Hawkins Says Astorino Afraid To Debate a Progressive
Renews Call for a Gubernatorial Debate Focused on Education
(Syracuse, NY) While Green Party gubernatorial candidate Howie Hawkins said the he is glad that Republican Rob Astorino has picked up on Hawkins’ prior calls for a series of gubernatorial debates, Hawkins wants the debates opened to at least all ballot qualified parties.
Hawkins called for one of the debates to be focused solely on education. This would help ensure that voters are not confused by the Stop Common Core ballot line that Astorino and state Republicans plan to put on the ballot by petition. Hawkins has been endorsed by a number of teacher and parents organizations.
Hawkins pointed out that recent polls show that the 35% difference between Cuomo (59%) and Astorino (24%) is twice as large as the gap between Astorino and Hawkins (6%).
“Voters have gotten non-stop media coverage of Astorino over the last few months and most don’t like what they hear. It is time to let them hear about the progressive alternative,” said Hawkins. Previous polls that show 24% of the voters would support a progressive third party worker candidate such as Hawkins, a Teamster who unload trucks for a living.
Hawkins called the Stop Common Core ballot line “a bait-and-switch diversion designed to channel legitimate concern over Common Core into votes for the Republican agenda of underfunding and privatizing public education.”
Astorino's running mate for Lieutenant Governor, Chris Moss, proved Hawkins' point at a Syracuse news conference yesterday to promote the Stop Common Core ballot line when he said he supported private school vouchers.
Astorino said yesterday he wants the debates to include only himself and Governor Cuomo.
“Astorino is afraid to debate me because he knows a large percentage of New Yorkers are progressive,” Hawkins said. “He doesn't want to have to defend his widely unpopular conservative ideas against a progressive like me. Astorino just wants to debate Cuomo about which one of them would be better at implementing the conservative agenda of tax cuts for the 1% to be paid for by spending cuts for the 99%.”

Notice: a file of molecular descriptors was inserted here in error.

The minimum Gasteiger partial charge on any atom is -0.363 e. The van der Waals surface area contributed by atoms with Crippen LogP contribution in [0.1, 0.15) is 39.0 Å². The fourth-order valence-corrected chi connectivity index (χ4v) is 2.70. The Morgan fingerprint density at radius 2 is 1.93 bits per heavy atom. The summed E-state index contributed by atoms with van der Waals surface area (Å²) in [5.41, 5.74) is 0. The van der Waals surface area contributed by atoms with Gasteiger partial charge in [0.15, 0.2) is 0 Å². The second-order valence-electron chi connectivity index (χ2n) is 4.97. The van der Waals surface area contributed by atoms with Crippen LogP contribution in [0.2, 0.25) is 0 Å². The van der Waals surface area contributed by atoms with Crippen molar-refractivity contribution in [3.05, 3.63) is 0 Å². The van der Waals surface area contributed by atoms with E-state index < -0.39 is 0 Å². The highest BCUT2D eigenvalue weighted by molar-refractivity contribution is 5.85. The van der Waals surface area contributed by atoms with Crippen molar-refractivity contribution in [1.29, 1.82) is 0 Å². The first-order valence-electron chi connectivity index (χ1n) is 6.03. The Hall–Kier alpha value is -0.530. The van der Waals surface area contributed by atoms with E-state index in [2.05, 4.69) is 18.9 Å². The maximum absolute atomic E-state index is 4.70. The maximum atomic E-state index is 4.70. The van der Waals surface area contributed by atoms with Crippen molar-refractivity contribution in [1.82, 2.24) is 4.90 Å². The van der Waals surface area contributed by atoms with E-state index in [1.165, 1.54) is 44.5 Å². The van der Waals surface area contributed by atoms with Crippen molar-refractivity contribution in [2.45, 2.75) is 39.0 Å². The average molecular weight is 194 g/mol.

Hawkins said that the voters entitled to hear how the different candidates would solve problems such as job creation, taxes, minimum wage, health care, climate change, housing and criminal justice. The Green Party believes that the positions of the two major parties are generally similar, debating over details and patronage rather than fundamental disagreements over major policies.
Hawkins said a debate focused on education is needed because both Astorino and Cuomo support programs to privatize public education, including more privately-managed charter schools and education tax credits for donations to charter and parochial schools.
Hawkins said the education debate is especially needed now that Republicans are putting up a Stop Common Core ballot line. “This is bumpersticker sloganeering at its worst. Voters shouldn't fall for this ploy to siphon off votes to the Republican column,” Hawkins said.
Hawkins supports fully funding public schools by eliminating the property tax cap and the Gap Elimination Adjustment. He supports a simpler need-based state school aid formula and an end to competitive grants for funding. He wants to reduce race and class segregation in New York schools, which are the most segregated in the nation. He also wants to replace Common Core-linked high-stakes testing of students, teachers, and schools with a qualitative assessments of students and teachers, designed by educators for educational objectives instead of the convenience and profit of testing vendors.